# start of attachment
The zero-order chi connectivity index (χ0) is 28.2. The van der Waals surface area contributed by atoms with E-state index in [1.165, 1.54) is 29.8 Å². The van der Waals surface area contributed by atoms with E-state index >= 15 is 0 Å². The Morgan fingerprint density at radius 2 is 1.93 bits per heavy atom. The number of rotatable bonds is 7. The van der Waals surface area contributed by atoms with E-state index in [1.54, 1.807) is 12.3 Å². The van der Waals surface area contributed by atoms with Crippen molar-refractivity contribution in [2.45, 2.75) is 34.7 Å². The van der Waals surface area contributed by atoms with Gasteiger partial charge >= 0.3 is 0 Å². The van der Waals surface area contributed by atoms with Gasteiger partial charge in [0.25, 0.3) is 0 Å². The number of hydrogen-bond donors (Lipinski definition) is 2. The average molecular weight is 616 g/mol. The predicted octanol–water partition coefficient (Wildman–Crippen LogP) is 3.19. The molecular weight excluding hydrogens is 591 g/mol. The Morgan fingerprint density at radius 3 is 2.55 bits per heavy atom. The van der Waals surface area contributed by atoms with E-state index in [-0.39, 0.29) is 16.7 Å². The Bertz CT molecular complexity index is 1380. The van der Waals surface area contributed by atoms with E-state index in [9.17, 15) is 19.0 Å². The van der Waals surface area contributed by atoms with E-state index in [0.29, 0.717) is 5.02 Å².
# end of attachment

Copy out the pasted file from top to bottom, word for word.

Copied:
The zero-order chi connectivity index (χ0) is 28.2. The van der Waals surface area contributed by atoms with E-state index in [1.165, 1.54) is 29.8 Å². The van der Waals surface area contributed by atoms with E-state index >= 15 is 0 Å². The Morgan fingerprint density at radius 2 is 1.93 bits per heavy atom. The number of rotatable bonds is 7. The van der Waals surface area contributed by atoms with E-state index in [1.54, 1.807) is 12.3 Å². The van der Waals surface area contributed by atoms with Crippen molar-refractivity contribution in [2.45, 2.75) is 34.7 Å². The van der Waals surface area contributed by atoms with Gasteiger partial charge >= 0.3 is 0 Å². The van der Waals surface area contributed by atoms with Gasteiger partial charge in [0.25, 0.3) is 0 Å². The number of hydrogen-bond donors (Lipinski definition) is 2. The average molecular weight is 616 g/mol. The predicted octanol–water partition coefficient (Wildman–Crippen LogP) is 3.19. The molecular weight excluding hydrogens is 591 g/mol. The Morgan fingerprint density at radius 3 is 2.55 bits per heavy atom. The van der Waals surface area contributed by atoms with E-state index in [-0.39, 0.29) is 16.7 Å². The Bertz CT molecular complexity index is 1380. The van der Waals surface area contributed by atoms with E-state index in [9.17, 15) is 19.0 Å². The van der Waals surface area contributed by atoms with E-state index in [0.29, 0.717) is 5.02 Å².